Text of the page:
New in the constitution is the requirement that the European Council should decide about the president of the Commission "taking into account the elections to the European Parliament" (I-26(1)). The European political parties could exploit this to nominate candidates for president of the Commission and turn the European elections into an explicit choice between them. If this should happen, the Commission will acquire a stronger political mandate, the EP will gain more influence over the Commission and its political programme, and the citizens will gain a clearer voice in choosing the leadership of the Union. Such a change will not happen automatically: it requires a conscious decision by the European political parties to exploit this opportunity.

The European Council will choose itself a chair to serve for a 2½ year period, as opposed to the six-monthly rotation among the member states as at present (I-21(1)). This new system is intended to enable the leaders of the member state governments to provide greater leadership, although it is unclear how much influence the European Council chair will have compared with that of the Commission president.

The legislative process

European Commission no change
member state governments increase
European Parliament increase
member state parliaments increase
the citizens increase

The basic legislative procedure in the EU is that the Commission proposes legislation and the European Parliament and the Council of Ministers (representing the member state governments) together decide. For some legislation, the EP and the Council must both agree to the legislation (this is known as co-decision); in other areas, the EP's role might only be consultative with only the Council having a formal say.

The constitution will increase the number of policy areas which are subject to co-decision, thus giving the EP more influence over legislation, including areas such as agriculture and the budget (I-19(1)). The range of policy areas to which QMV will be applied rather than unanimity will also increase.

A second change in the legislative procedure is to end the six-monthly rotation of the presidency of the Council around the member states and instead introduce longer-term chairing arrangements (I-23(6)). This will enable the Council to take a longer-term view of legislation: at present, there is a rush at the end of every six month period to pass some legislation through so that the member state government in the chair came claim a few successes. This often results in rushed and badly prepared decisions. More continuity will enable the member state governments to have a more reliable input to European legislation.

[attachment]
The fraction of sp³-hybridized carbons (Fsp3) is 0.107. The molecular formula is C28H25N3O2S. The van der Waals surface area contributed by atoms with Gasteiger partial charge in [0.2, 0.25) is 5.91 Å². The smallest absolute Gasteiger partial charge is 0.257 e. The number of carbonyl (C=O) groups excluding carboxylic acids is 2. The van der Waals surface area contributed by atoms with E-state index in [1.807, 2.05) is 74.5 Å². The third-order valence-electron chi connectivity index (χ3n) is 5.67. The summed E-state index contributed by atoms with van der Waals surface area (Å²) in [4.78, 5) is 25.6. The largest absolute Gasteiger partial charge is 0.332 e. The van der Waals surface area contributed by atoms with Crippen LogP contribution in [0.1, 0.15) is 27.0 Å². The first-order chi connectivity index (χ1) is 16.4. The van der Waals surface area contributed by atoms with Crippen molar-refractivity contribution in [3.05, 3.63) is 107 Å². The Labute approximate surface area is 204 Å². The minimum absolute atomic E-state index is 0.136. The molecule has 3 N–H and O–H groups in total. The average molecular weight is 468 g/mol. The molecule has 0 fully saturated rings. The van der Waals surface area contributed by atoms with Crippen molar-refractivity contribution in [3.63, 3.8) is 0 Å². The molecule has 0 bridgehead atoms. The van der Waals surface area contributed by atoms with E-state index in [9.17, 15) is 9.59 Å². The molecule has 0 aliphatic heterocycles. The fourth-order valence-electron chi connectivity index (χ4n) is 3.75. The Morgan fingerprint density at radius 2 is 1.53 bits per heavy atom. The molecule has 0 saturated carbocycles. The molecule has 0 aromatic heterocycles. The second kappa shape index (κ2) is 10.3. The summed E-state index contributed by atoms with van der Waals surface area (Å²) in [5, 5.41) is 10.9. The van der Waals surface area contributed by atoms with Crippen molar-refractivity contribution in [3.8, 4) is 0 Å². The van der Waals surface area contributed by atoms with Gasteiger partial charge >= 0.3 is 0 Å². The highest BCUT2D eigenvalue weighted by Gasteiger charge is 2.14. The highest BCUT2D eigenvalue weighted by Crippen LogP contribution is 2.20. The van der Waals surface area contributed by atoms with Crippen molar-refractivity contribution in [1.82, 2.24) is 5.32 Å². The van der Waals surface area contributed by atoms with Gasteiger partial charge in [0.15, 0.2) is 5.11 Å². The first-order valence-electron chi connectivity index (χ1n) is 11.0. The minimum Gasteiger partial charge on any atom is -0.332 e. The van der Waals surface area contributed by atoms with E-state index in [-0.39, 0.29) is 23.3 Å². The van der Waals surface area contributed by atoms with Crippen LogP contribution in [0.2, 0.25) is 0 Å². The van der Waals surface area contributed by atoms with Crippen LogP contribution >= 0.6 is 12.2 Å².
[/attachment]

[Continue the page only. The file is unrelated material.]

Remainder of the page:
Thirdly, two new provisions in the constitution (the protocols on the role of national parliaments in the European Union and on the application of the principles of subsidiarity and proportionality) will bring member state parliaments into the legislative process. They will gain the right to object to draft legislation on the grounds of subsidiarity or proportionality (i.e. that the proposed legislation is unnecessary or excessive) and ask the European Commission, proposing the legislation, to think again.

Lastly, the Council will meet in public whenever it is considering legislation (I-23(5), I-49(2)). At present, many of these debates and decisions take place behind closed doors. Opening up the proceedings of the Council will enable member state parliaments to hold to account their countries' representatives much more effectively than they have been able to in the past. This has the potential to increase considerably the influence that member state parliaments have in the approval of European legislation. In addition, it will become possible for the citizens to observe and influence the passage of European legislation in a way they have not been able to hitherto.

Controlling justice and home affairs

European Commission increase
member state governments increase
European Parliament increase
member state parliaments increase
the citizens increase

When justice and home affairs was first added to the powers of the European Union, in the Maastricht treaty of 1992, it was kept separate from the main decision-making system of the EU. The so-called pillar structure ensured that the European Commission and the European Parliament did not have the same role as they had in legislation relating to the single market, for example: the politicians and civil servants involved were all from the member state governments.

Since then, there has been a slow transfer of authority in the Amsterdam and Nice treaties so that the Commission and Parliament have acquired some influence in these areas. The European constitution will take this a substantial stage further (III-158 to III-178). The pillar structure will, in many respects, finally disappear, with QMV and co-decision being applied to a range of issues for the first time (I-41(1)(a)).

The intergovernmental procedures used for JHA in the past were always very secretive. Information about who was taking decisions and what decisions were taken was not published, which meant that member state parliaments often found it hard to hold their respective governments to account for the decisions that were taken. The member state parliaments are given a specific role in scrutinising these actions in the future (I-41(2)).